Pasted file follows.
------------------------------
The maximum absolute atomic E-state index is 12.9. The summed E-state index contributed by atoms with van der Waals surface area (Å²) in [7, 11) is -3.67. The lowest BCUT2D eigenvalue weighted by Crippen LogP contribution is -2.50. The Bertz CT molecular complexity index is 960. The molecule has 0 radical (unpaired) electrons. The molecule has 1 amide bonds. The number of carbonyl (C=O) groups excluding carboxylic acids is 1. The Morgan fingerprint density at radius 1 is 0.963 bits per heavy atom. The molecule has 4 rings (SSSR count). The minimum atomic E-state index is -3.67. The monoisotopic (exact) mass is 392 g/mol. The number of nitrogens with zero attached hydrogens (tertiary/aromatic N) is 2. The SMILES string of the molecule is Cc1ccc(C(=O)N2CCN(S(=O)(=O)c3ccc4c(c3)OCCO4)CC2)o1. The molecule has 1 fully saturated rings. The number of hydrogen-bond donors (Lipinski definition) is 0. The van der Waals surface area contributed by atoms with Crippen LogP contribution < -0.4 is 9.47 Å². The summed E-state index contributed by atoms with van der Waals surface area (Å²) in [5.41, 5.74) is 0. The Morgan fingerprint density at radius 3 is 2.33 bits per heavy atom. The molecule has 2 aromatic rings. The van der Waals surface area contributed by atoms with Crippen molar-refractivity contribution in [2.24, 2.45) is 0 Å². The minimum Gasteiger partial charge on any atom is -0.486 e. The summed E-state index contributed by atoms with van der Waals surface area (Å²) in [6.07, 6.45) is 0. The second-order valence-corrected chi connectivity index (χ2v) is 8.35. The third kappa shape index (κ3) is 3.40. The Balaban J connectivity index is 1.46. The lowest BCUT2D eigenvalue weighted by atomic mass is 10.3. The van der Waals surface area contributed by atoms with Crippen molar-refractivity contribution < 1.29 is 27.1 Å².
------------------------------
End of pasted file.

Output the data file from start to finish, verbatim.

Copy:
The maximum absolute atomic E-state index is 12.9. The summed E-state index contributed by atoms with van der Waals surface area (Å²) in [7, 11) is -3.67. The lowest BCUT2D eigenvalue weighted by Crippen LogP contribution is -2.50. The Bertz CT molecular complexity index is 960. The molecule has 0 radical (unpaired) electrons. The molecule has 1 amide bonds. The number of carbonyl (C=O) groups excluding carboxylic acids is 1. The Morgan fingerprint density at radius 1 is 0.963 bits per heavy atom. The molecule has 4 rings (SSSR count). The minimum atomic E-state index is -3.67. The monoisotopic (exact) mass is 392 g/mol. The number of nitrogens with zero attached hydrogens (tertiary/aromatic N) is 2. The SMILES string of the molecule is Cc1ccc(C(=O)N2CCN(S(=O)(=O)c3ccc4c(c3)OCCO4)CC2)o1. The molecule has 1 fully saturated rings. The number of hydrogen-bond donors (Lipinski definition) is 0. The van der Waals surface area contributed by atoms with Crippen LogP contribution < -0.4 is 9.47 Å². The summed E-state index contributed by atoms with van der Waals surface area (Å²) in [5.41, 5.74) is 0. The Morgan fingerprint density at radius 3 is 2.33 bits per heavy atom. The molecule has 2 aromatic rings. The van der Waals surface area contributed by atoms with Crippen molar-refractivity contribution in [2.24, 2.45) is 0 Å². The minimum Gasteiger partial charge on any atom is -0.486 e. The summed E-state index contributed by atoms with van der Waals surface area (Å²) in [6.07, 6.45) is 0. The second-order valence-corrected chi connectivity index (χ2v) is 8.35. The third kappa shape index (κ3) is 3.40. The Balaban J connectivity index is 1.46. The lowest BCUT2D eigenvalue weighted by atomic mass is 10.3. The van der Waals surface area contributed by atoms with Crippen molar-refractivity contribution < 1.29 is 27.1 Å².